I know: I have a problem. It's serious, and it's not getting better. I'm obsessed with "Best of" lists. I love them! I collect them, compare them, fold them up into little squares and rub them against my cheeks. Not that last one. But I do read a lot of them, and yes, now mine does look pretty familiar: my Top 3, at least, is a lot like everyone else's. But I swear it: these are the albums that I enjoyed the most, and felt were the most significant, of the year, and just because I kind of agree with Pitchfork, does that make me a bad person? ...Don't answer that.
10. Gui Boratto Chromophobia (Kompakt)
How to make sense of a Brazilian producing music that fits right in with Cologne, Germany's minimal-house juggernaut Kompakt Records? Don't ask, just relax and let these deceptively simple songs wash over you. This label releases some great stuff, and what unites it (and is most in evidence here) is a realization that "minimal" doesn't have to mean "boring." Track seven, "The Blessing," is based on a rolling, echoey staccato melody, but strange clatters and atmospheric effects flow around the beat, giving you a sensation of both stillness and great speed, like flying through clouds, which by the way is a great place to listen to this album on your iPod, especially if you use your frequent-flier miles to upgrade to business class.
9. Caribou Andorra (Merge)
Canadian Dan Smith has assembled an unassuming (and at times shambolic) psychedelic masterpiece, which, despite his electronic history, is more Dungen than it is Aphex Twin. Opener "Melody Day," with its flute trills and ecstatic chord changes, sounds both as familiar as The Beach Boys and as left-field as the Beta Band and it gets both stranger and more inspirational as it goes on, even if its tales of archetypal girls ("Irene," "Desiree,") are inspired by the past. Closer "Niobe" seems to take its euphoric uplift directly from trance music, but the drums never kick in: this is a record that's all about melody... whoever she is.
8. Jay-Z American Gangster (Roc-A-Fella)
Guess who's back? Jay-Z's back! And there's nobody who's better positioned to take full advantage of what seems like the current trend towards hip-hop's rediscovering soul classics like Curtis Mayfield and Marvin Gaye. On top of the affecting samples, Jay-Z is still a master poet, and his lyrics here combine dexterity with a wise maturity. Check out "Fallin'," a dramatic string-led track, with complicated tongue-twisting internal rhymes and a final denouement that's both acquiescence and release: "Fightin', you'll never survive/Runnin', you'll never escape/So just fall from grace."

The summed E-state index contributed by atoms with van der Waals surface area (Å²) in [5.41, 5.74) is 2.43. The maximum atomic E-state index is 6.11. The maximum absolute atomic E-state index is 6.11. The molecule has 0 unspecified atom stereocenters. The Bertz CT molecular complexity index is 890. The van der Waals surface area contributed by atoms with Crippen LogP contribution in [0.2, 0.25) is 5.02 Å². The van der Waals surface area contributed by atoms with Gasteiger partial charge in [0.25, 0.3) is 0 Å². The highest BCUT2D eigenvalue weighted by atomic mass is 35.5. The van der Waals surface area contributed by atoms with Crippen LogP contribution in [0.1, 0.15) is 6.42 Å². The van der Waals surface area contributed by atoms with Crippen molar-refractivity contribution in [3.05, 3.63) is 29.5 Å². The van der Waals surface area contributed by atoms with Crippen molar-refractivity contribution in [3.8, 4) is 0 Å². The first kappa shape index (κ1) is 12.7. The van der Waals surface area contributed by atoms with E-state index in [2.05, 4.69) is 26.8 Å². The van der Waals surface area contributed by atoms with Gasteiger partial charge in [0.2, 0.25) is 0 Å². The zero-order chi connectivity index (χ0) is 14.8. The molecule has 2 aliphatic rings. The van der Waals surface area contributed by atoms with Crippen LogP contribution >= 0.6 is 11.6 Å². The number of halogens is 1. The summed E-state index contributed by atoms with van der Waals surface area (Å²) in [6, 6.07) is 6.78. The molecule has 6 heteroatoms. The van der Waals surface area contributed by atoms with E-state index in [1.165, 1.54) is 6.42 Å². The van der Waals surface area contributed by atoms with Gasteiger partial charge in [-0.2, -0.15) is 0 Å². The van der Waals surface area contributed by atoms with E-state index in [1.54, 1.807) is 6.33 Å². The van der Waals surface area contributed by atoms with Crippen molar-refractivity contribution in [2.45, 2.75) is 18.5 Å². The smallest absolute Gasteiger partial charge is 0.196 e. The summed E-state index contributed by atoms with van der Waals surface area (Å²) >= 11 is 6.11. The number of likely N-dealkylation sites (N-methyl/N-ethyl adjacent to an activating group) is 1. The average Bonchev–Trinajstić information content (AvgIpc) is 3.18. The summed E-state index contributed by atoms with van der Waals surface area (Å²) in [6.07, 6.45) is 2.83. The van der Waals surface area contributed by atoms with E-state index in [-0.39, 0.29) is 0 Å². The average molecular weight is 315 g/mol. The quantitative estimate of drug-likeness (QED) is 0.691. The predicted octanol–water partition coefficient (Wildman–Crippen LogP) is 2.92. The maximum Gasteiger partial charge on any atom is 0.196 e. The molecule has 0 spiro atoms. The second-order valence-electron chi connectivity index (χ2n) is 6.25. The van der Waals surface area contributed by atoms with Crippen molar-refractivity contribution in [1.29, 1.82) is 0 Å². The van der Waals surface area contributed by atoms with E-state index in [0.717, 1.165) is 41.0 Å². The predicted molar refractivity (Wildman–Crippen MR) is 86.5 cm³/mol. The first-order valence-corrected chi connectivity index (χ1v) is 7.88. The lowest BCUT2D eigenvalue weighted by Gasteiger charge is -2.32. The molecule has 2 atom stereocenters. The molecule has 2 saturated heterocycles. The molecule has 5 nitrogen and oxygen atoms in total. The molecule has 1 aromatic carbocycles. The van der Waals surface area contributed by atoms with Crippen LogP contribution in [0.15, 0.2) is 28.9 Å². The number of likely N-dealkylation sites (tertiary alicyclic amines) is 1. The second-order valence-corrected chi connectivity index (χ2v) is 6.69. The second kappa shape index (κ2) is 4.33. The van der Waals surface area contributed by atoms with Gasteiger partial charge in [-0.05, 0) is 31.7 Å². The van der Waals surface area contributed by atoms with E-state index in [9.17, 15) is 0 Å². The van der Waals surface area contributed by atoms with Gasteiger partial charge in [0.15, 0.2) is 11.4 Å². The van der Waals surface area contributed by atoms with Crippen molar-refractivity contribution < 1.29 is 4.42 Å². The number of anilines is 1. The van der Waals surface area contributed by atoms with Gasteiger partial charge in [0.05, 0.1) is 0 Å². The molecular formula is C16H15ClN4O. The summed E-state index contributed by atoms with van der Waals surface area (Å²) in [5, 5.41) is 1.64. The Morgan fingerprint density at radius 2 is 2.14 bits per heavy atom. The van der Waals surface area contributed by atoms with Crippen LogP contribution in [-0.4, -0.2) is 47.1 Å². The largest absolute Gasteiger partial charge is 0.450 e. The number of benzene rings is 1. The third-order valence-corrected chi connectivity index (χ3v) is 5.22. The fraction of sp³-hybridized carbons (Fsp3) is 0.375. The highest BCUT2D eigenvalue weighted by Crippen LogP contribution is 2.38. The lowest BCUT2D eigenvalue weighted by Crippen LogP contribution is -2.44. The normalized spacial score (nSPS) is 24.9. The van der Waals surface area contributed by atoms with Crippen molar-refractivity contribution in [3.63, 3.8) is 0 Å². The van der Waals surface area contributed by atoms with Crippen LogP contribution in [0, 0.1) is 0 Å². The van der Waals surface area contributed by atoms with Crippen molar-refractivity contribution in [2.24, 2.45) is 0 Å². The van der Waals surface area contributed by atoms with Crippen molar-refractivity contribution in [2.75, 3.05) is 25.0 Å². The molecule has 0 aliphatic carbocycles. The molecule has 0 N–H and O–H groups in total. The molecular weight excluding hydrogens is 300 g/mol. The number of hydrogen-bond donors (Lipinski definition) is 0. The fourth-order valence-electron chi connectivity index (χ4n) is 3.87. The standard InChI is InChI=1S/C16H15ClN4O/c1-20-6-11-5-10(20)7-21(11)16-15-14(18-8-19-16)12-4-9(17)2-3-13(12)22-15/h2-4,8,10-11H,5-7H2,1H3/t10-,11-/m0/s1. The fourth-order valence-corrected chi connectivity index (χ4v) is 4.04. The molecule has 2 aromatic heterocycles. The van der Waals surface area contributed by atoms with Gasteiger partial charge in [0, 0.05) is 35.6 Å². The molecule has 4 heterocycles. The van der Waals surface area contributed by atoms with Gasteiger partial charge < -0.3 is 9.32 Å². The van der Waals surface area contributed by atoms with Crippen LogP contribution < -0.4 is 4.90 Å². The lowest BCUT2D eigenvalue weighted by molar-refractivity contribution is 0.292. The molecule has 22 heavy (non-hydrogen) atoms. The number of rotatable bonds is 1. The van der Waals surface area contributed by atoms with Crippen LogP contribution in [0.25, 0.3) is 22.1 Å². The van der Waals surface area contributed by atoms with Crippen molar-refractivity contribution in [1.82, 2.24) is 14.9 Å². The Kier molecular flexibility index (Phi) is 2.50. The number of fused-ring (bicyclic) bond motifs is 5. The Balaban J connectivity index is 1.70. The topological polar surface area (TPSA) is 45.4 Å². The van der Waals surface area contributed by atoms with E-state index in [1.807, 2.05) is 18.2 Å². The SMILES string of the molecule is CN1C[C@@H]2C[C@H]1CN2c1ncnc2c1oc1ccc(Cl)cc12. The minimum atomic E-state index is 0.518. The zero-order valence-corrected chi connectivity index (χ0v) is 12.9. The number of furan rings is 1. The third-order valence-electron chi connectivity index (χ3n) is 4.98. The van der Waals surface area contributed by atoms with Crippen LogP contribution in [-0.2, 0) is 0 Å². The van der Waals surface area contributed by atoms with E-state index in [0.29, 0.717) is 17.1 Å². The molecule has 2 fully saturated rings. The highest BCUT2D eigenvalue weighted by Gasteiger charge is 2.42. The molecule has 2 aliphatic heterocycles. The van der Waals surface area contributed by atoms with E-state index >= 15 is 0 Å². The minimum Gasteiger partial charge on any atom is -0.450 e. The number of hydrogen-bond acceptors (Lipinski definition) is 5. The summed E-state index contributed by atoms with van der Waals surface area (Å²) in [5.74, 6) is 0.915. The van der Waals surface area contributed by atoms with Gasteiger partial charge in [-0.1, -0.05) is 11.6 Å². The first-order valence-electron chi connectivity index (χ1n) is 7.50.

7. Blonde Redhead 23 (4AD)
Some reviews called this album "high-gloss," but just because its cover doesn't look like it was laying in a vault for 30 years doesn't mean it's a pop sellout. In fact, the band's reorientation towards, let's say it out loud, "shoegaze," isn't monolithic and seems like a far-from-assured move commercially. The title track, sure, it's hypnotic and mid-tempo, with swirling guitars and Kazu Makino's delicate vocals. But "Spring and By Summer Fall," with its driving rhythms and awe-inspiring central guitar line, combines the swirl factor with something very new.
6. Kanye West - Graduation (Def Jam)
As Technicolor musically as its Murakami cover, and as much of a musical "event" as anything else this year, Graduation is a leap forward, even for the already-running-pretty-fast Kanye. Dude didn't have to look to J Dilla, Daft Punk, Justice, or Japan's freakiest artist for inspiration, but he did. He still mouthed off all year, but somehow, the sheer joy of tracks like "Stronger" and "The Good Life" seemed to reorient the world towards Kanye's viewpoint, and his braggodocio suddenly seemed almost like humility.
5. Of Montreal Hissing Fauna, Are You the Destroyer? (Polyvinyl)
More than anyone since Franz Ferdinand, these Georgians seem to understand the manic energy of the best new wave, and moreover, that sunny chords and synth lines are best paired with dark, troubled lyrics. With what sounds like a really rough breakup providing the album's force, the lyrics somehow avoid cliché, always surprising with their takes on the emotional roller coaster. For instance, the "chemicals" of "Heimsdalgate" aren't drugs, they're far more dangerous: natural brain chemistry, of which bandleader Kevin Barnes demands, "come on mood shift, shift back to good again!"